Amish romance

Who Are You Writing For?

It’s an often-debated question:  should you write for the market, or write for yourself?

In other words, should you write an Amish romance because they’re hot right now?

Or should you write that first contact story where the alien visitor has to prove he didn’t murder the head of the United Nations as a prelude to invasion while also wooing the Earthling of his dreams?

It’s tempting to try to write to the market. From the unpublished perspective, it seems like it would be easier to write a bestseller if you’re writing in a category that’s already selling well.

But not only is it harder to write something you don’t care about, it’s also inevitably too late–by the time a trend has crested and it’s clear that vampires or medical romances or zombie epidemics are the big thing, you’re a few months to a year behind the trend. By the time your Harry Potter-ish story is ready to submit to an agent or editor, readers are looking for the next big thing.  Not to mention the fact that you’ll be submitting to an agent or editor who’s already been inundated with copycat stories for months.

Writing to the market is a little easier if you’re self-publishing and you write fast.  If you can write a novella that rides the coattails of someone else’s success and get it out there just after the trend has crested, you have a chance of getting in front of readers who are looking for the next Twilight or the next Hunger Games. Then they’ll be primed for more work for you in that subgenre.

But that’s a big risk. And it supposes that you can produce high-quality fiction on a deadline that’s enough like the trendsetter you’re following to satisfy fans without feeling derivative.  Unless you’re very good, you can spend your whole career chasing the market without ever catching a spot on the bestseller list.

Writing for yourself is a big risk too.  It’s easy to end up making the story so specific to your own personal interests that it’s difficult for others to get into the story. Who else wants to read a story about a chocolate-chomping, bellydancing, needle-pointing detective who tracks down abducted children while falling in love with the CEO of an ecofriendly publishing company?

Um. I think the answer to that one is obvious.

A lot of experienced writers recommend that you write for a particular person–someone you know who represents your target readers.  If you don’t know someone personally who would be your target reader, imagine someone who fits the bill based on what you know about your intended audience.

That’s better. It makes it easier to identify who you’re trying to make happy.

But even writing for your target reader, you run the risk of toning yourself down to meet that person’s expectations–which can limit you from breaking new ground and creating a story that blows readers’ minds.

In other words, you may find yourself writing what that person is going to expect to read rather than being true to your creative vision and creating something really new and different.

So are you screwed?  Do you have to choose between writing stories that very few people want to read or writing stories that everyone wanted to read last year?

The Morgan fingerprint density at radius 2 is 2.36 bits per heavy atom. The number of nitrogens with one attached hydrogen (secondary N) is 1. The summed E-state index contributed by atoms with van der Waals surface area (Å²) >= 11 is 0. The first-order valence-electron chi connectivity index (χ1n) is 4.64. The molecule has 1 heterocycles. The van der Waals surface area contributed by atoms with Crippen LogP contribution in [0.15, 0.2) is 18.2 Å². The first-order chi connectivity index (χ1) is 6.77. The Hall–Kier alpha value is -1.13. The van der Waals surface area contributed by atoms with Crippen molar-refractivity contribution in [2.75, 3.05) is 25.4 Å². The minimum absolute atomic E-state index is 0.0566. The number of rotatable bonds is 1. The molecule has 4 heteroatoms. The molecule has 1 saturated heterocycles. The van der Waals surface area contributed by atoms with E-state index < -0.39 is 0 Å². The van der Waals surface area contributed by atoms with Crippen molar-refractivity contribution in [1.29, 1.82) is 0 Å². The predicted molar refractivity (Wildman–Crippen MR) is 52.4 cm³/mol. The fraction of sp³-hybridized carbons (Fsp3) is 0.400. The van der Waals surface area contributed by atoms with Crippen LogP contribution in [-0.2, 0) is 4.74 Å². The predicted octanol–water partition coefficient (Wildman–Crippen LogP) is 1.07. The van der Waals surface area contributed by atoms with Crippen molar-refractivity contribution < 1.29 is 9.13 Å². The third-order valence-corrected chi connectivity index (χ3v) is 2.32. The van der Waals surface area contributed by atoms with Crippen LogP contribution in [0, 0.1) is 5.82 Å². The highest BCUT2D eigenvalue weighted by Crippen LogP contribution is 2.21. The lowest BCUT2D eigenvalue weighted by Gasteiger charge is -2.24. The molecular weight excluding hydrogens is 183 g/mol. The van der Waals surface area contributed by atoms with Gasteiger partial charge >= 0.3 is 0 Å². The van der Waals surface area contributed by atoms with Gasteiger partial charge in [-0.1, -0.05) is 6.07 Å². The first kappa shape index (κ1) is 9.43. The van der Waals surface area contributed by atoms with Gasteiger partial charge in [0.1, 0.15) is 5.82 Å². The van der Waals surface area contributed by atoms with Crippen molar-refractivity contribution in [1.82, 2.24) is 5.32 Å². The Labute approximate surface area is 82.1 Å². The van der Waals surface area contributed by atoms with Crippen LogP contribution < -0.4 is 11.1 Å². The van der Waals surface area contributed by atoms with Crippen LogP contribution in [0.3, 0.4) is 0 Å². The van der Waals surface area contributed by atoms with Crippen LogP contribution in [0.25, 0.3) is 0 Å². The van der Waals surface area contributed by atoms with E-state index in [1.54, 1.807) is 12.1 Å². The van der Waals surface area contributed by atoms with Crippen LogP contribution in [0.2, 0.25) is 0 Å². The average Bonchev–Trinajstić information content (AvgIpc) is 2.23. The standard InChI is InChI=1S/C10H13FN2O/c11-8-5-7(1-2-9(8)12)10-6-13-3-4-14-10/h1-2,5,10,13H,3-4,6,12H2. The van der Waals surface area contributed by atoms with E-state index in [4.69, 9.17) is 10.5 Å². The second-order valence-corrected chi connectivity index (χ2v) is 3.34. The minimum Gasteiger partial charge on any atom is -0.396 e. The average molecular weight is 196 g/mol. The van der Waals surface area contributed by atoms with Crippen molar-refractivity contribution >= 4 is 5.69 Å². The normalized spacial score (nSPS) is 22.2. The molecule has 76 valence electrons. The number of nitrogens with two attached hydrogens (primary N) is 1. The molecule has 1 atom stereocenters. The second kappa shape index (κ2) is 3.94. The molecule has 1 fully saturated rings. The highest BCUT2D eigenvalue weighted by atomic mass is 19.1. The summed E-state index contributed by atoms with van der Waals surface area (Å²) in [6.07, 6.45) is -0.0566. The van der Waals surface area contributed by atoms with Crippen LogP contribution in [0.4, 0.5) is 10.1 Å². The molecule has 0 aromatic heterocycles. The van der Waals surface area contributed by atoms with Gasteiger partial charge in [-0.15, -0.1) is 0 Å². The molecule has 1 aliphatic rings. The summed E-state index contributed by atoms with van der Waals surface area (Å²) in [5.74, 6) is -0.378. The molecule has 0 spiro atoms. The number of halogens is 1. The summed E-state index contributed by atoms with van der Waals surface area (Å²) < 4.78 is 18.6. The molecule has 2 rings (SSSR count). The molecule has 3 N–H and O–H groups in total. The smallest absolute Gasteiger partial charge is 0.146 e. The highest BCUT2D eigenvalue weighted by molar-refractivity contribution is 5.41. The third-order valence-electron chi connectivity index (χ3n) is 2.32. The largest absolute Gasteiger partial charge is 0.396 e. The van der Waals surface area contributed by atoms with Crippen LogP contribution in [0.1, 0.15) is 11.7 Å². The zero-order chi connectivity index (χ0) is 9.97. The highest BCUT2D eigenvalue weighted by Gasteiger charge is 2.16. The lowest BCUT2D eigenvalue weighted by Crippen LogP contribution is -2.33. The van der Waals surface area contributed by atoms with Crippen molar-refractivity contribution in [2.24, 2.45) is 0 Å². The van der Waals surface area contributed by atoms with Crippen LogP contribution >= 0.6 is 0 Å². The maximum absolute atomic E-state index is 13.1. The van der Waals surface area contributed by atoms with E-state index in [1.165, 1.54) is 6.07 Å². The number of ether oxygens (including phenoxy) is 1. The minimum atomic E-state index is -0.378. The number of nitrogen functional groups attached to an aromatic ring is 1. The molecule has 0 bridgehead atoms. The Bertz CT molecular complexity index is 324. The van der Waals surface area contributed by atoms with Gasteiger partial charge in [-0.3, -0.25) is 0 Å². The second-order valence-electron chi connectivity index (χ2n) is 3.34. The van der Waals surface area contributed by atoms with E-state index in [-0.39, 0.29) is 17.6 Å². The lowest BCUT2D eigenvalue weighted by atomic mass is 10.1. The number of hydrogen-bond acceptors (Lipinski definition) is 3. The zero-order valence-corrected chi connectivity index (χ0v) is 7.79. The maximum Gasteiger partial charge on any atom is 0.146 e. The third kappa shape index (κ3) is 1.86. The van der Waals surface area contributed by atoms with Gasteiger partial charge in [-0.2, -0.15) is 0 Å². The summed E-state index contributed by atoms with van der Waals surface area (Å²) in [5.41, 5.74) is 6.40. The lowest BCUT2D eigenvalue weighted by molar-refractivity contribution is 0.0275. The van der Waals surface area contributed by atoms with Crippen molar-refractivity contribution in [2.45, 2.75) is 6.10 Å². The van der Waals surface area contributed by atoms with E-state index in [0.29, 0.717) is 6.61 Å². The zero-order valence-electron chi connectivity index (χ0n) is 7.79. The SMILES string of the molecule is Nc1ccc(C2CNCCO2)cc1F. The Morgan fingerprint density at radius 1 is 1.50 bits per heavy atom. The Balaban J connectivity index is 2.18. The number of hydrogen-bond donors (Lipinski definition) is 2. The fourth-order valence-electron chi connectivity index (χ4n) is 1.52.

No. Not if you write to human nature.

What great authors do is they create strange new worlds for readers to explore–but they make those worlds accessible to the reader by writing to human nature.

Before Harry Potter, “kids at wizard school” was a small subgenre read by a few hardcore fantasy fans. J.K. Rowling not only wrote a fantastic story in this subgenre, she made Harry’s world so accessible that millions of readers–many of whom were NOT fantasy fans–found their way into that world.

How did she do it?

She made the main characters accessible by:

  • Using techniques that caused readers to have both sympathy and empathy for them
  • Giving them backstories and personality traits that explained their actions in the present
  • Showing their emotional reactions to events clearly, so that the reader knew how to interpret those events
  • Depicting familiar relationships and emotional dynamics embedded in her fantasy world, making even the mysterious characters comprehensible to the reader at an emotional level

She made the world accessible by:

  • Piquing the reader’s curiosity, then giving the characters a reason to explore what the reader was curious about
  • Showing the reader how things worked in this world instead of telling us
  • Including familiar elements along with the strange and magical elements, so that those familiar elements served as a gateway to the unfamiliar
  • Feeding one new thing to the reader at a time, so that the reader didn’t get overwhelmed with strangeness

In other words, she skillfully utilized techniques for writing immersive fiction to make it possible for people who’d never read a fantasy book in their lives to understand Harry Potter’s world.

Rowling understood that you can’t just plunk readers down into a completely foreign environment and expect them to connect to this new world. She gave her readers a myriad of familiar elements that helped explain the unfamiliar, and she gave the reader likable, interesting, sympathetic characters–characters that the reader was willing to follow deep into the world.

She understood that we are intrigued by the new, the strange, the mysterious–but that we also need a starting point for exploring it. Harry Potter’s world has plenty of windows for us to peek in…and doors to walk through.

You can do this with your own fiction.

Don’t ask yourself, “What does the market want me to write?”

Don’t ask yourself, “What does my target reader want me to write?”

Write what you really want to write, and ask yourself, “How can I make this accessible to my target reader?”